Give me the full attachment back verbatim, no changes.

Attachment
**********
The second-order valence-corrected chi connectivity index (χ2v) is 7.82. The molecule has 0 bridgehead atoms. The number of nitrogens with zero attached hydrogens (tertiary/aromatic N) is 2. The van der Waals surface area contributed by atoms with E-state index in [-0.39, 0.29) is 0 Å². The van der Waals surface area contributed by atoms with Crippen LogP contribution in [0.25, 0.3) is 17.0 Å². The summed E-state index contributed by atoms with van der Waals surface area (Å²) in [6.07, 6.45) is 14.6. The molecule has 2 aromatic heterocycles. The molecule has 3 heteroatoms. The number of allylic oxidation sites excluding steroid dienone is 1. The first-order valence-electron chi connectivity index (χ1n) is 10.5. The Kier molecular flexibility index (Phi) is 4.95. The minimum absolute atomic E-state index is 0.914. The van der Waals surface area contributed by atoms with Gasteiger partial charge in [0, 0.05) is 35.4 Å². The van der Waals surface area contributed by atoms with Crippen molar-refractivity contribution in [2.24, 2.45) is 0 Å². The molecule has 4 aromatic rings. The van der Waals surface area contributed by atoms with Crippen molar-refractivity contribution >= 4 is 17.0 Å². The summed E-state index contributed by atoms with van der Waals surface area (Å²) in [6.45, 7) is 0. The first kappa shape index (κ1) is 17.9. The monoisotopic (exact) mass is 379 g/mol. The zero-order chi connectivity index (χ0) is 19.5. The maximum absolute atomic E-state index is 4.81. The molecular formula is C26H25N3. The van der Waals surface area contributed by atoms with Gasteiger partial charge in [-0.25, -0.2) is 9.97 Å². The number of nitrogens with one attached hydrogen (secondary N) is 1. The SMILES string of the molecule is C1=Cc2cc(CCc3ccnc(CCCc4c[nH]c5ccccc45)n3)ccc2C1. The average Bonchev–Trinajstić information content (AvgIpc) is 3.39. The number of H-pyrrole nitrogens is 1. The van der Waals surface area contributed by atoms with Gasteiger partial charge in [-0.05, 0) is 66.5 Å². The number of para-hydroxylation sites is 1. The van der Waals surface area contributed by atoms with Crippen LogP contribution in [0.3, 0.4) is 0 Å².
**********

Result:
The second-order valence-corrected chi connectivity index (χ2v) is 7.82. The molecule has 0 bridgehead atoms. The number of nitrogens with zero attached hydrogens (tertiary/aromatic N) is 2. The van der Waals surface area contributed by atoms with E-state index in [-0.39, 0.29) is 0 Å². The van der Waals surface area contributed by atoms with Crippen LogP contribution in [0.25, 0.3) is 17.0 Å². The summed E-state index contributed by atoms with van der Waals surface area (Å²) in [6.07, 6.45) is 14.6. The molecule has 2 aromatic heterocycles. The molecule has 3 heteroatoms. The number of allylic oxidation sites excluding steroid dienone is 1. The first-order valence-electron chi connectivity index (χ1n) is 10.5. The Kier molecular flexibility index (Phi) is 4.95. The minimum absolute atomic E-state index is 0.914. The van der Waals surface area contributed by atoms with Gasteiger partial charge in [0, 0.05) is 35.4 Å². The van der Waals surface area contributed by atoms with Crippen molar-refractivity contribution in [2.24, 2.45) is 0 Å². The molecule has 4 aromatic rings. The van der Waals surface area contributed by atoms with Crippen molar-refractivity contribution >= 4 is 17.0 Å². The summed E-state index contributed by atoms with van der Waals surface area (Å²) in [6.45, 7) is 0. The first kappa shape index (κ1) is 17.9. The monoisotopic (exact) mass is 379 g/mol. The zero-order chi connectivity index (χ0) is 19.5. The maximum absolute atomic E-state index is 4.81. The molecular formula is C26H25N3. The van der Waals surface area contributed by atoms with Gasteiger partial charge in [-0.25, -0.2) is 9.97 Å². The number of nitrogens with one attached hydrogen (secondary N) is 1. The SMILES string of the molecule is C1=Cc2cc(CCc3ccnc(CCCc4c[nH]c5ccccc45)n3)ccc2C1. The average Bonchev–Trinajstić information content (AvgIpc) is 3.39. The number of H-pyrrole nitrogens is 1. The van der Waals surface area contributed by atoms with Gasteiger partial charge in [-0.05, 0) is 66.5 Å². The number of para-hydroxylation sites is 1. The van der Waals surface area contributed by atoms with Crippen LogP contribution in [0.3, 0.4) is 0 Å².